When you mosey on down to the bank to get a mortgage or refinance, you’ll be offered a number of loan alternatives. The main two are a 30-year mortgage or a 15-year mortgage.
The 30-year loan has the highest interest rate because it presents the lender with the most risk – they are on the hook for that money for 30 long years.
With a 15-year loan, your interest rate will be lower because the risk to the bank is lower. But your payments will be higher as a result of the shorter period over which you’ll repay the money.
Because the interest rate is lower, the 15-year loan will save you money in most cases over the life of the repayment period.
But does that mean it’s always the best deal for you? Not always.
As I said, it’s great to save interest but remember those monthly payments are higher.
Can you afford that higher monthly nut? If not, you may even risk damaging your credit score or worse – losing the property.
Because you don’t want to do either, you may decide to buy a less expensive house; one with payments you can afford.
While affordability is always my number one concern – it is not the only concern.
What if, in order to buy a house that you can payoff in 15 years, you have to buy in an area you don’t dig or a house that is too small for your situation? That’s no good either.
In this case, a 30-year mortgage could actually be much better.
Keep in mind that with a 30-year mortgage, you can always make higher monthly payments if you want to pay it off faster. True, you don’t get the lower rate, but you get a lot more flexibility.
This could be a life saver if you suffer adverse financial conditions or the economy takes a downturn down the road.
If that does happen, you simply go back to your original (lower) payment schedule.
Neal’s Notes: You might be drawn to a 15 year mortgage as rates are so low you might be able to keep your payment stable yet pay off your mortgage that much quicker.
Good thinking but slow down. Sometimes a refi masks other problems. Make sure you are fully aware of all your reasons for refinancing before getting started. Sometimes a refi causes more problems than it solves.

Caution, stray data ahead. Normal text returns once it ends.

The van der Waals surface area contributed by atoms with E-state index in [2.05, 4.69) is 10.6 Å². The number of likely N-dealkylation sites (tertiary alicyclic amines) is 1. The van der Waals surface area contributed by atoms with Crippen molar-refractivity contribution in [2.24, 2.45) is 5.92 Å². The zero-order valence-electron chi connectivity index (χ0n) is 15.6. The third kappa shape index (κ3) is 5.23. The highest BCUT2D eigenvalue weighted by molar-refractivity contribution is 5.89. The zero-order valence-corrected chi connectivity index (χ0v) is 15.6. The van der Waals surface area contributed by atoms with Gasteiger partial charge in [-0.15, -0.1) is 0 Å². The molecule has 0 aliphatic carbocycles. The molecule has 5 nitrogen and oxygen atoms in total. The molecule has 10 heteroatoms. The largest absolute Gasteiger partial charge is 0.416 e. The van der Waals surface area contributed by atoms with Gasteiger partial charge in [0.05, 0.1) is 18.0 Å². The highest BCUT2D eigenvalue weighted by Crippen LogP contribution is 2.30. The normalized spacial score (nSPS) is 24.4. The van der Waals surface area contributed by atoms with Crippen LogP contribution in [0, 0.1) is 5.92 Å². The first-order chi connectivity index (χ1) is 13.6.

And keep another thing in mind. If you take out a 15-year mortgage and then want to refi later on, should your budget get tight or because you hit some financial setbacks, you may not qualify at that time.
If you qualify now for either one and you are worried about losing your job or getting hit with some other financial emergency, having a 30-year mortgage might come in handy.
When a 15-year Mortgage Is Most Likely to Benefit You
A mortgage with a shorter term is most likely to benefit you when you plan to stay in your home for a longer period of time.
This also assumes you have a pretty good reason for figuring that your income will be stable and you’ll be able to afford those payments over that 15 years.
If those two conditions are present, you’ll probably save a lot of dough by going with the 15-year loan.
How do you know if you can afford the payments?
Some people like to use rules of thumb like spending no more than 25% of your income on housing. I think there are better ways to figure this out.
When I meet with people who want to buy a home or refinance, I ask them how much they are spending now on housing and how much they save each month.
Then I ask how much the new loan will cost them (including everything like taxes and insurance).
If, for example, the new arrangement will cost them an extra $1200 a month and they aren’t saving at least $1200 a month now, I know we have a problem – and so do they after we discuss it.
This isn’t rocket science Pilgrim. Do the numbers and be honest. You’ll know what to do.
As with all financial decisions, it is up to you to determine what type of mortgage product is most likely to benefit you.
Study the pros and cons and consider your financial situation.
You might find the flexibility and affordability (especially if you pay it off early) of a 30-year mortgage more desirable than a 15-year mortgage.
What term mortgage do you have? Why?